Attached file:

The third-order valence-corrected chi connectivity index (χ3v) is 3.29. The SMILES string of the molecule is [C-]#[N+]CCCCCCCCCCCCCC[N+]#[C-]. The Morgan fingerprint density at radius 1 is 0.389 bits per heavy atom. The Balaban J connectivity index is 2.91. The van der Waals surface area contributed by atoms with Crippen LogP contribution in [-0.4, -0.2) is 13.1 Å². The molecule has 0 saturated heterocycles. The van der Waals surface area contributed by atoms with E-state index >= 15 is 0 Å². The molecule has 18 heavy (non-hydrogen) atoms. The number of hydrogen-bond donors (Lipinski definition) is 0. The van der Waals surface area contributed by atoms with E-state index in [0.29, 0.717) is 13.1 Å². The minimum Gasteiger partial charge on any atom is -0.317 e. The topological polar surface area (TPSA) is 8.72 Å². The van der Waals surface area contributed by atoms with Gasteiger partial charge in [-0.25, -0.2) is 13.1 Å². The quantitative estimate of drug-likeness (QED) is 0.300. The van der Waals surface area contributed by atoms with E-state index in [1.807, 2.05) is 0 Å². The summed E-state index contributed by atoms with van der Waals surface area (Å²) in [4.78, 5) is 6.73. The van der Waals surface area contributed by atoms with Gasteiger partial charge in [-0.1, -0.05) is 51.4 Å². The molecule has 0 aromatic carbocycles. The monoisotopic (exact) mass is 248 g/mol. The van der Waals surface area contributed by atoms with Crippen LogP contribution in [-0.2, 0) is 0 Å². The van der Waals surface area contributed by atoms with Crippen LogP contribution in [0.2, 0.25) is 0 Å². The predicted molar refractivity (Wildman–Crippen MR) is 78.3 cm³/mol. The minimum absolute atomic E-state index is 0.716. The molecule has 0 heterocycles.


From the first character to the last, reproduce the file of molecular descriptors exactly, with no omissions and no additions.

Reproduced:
The third-order valence-corrected chi connectivity index (χ3v) is 3.29. The SMILES string of the molecule is [C-]#[N+]CCCCCCCCCCCCCC[N+]#[C-]. The Morgan fingerprint density at radius 1 is 0.389 bits per heavy atom. The Balaban J connectivity index is 2.91. The van der Waals surface area contributed by atoms with Crippen LogP contribution in [-0.4, -0.2) is 13.1 Å². The molecule has 0 saturated heterocycles. The van der Waals surface area contributed by atoms with E-state index >= 15 is 0 Å². The molecule has 18 heavy (non-hydrogen) atoms. The number of hydrogen-bond donors (Lipinski definition) is 0. The van der Waals surface area contributed by atoms with E-state index in [0.29, 0.717) is 13.1 Å². The minimum Gasteiger partial charge on any atom is -0.317 e. The topological polar surface area (TPSA) is 8.72 Å². The van der Waals surface area contributed by atoms with Gasteiger partial charge in [-0.25, -0.2) is 13.1 Å². The quantitative estimate of drug-likeness (QED) is 0.300. The van der Waals surface area contributed by atoms with E-state index in [1.807, 2.05) is 0 Å². The summed E-state index contributed by atoms with van der Waals surface area (Å²) in [4.78, 5) is 6.73. The van der Waals surface area contributed by atoms with Gasteiger partial charge in [-0.1, -0.05) is 51.4 Å². The molecule has 0 aromatic carbocycles. The monoisotopic (exact) mass is 248 g/mol. The van der Waals surface area contributed by atoms with Crippen LogP contribution in [-0.2, 0) is 0 Å². The van der Waals surface area contributed by atoms with Crippen LogP contribution in [0.2, 0.25) is 0 Å². The predicted molar refractivity (Wildman–Crippen MR) is 78.3 cm³/mol. The minimum absolute atomic E-state index is 0.716. The molecule has 0 heterocycles.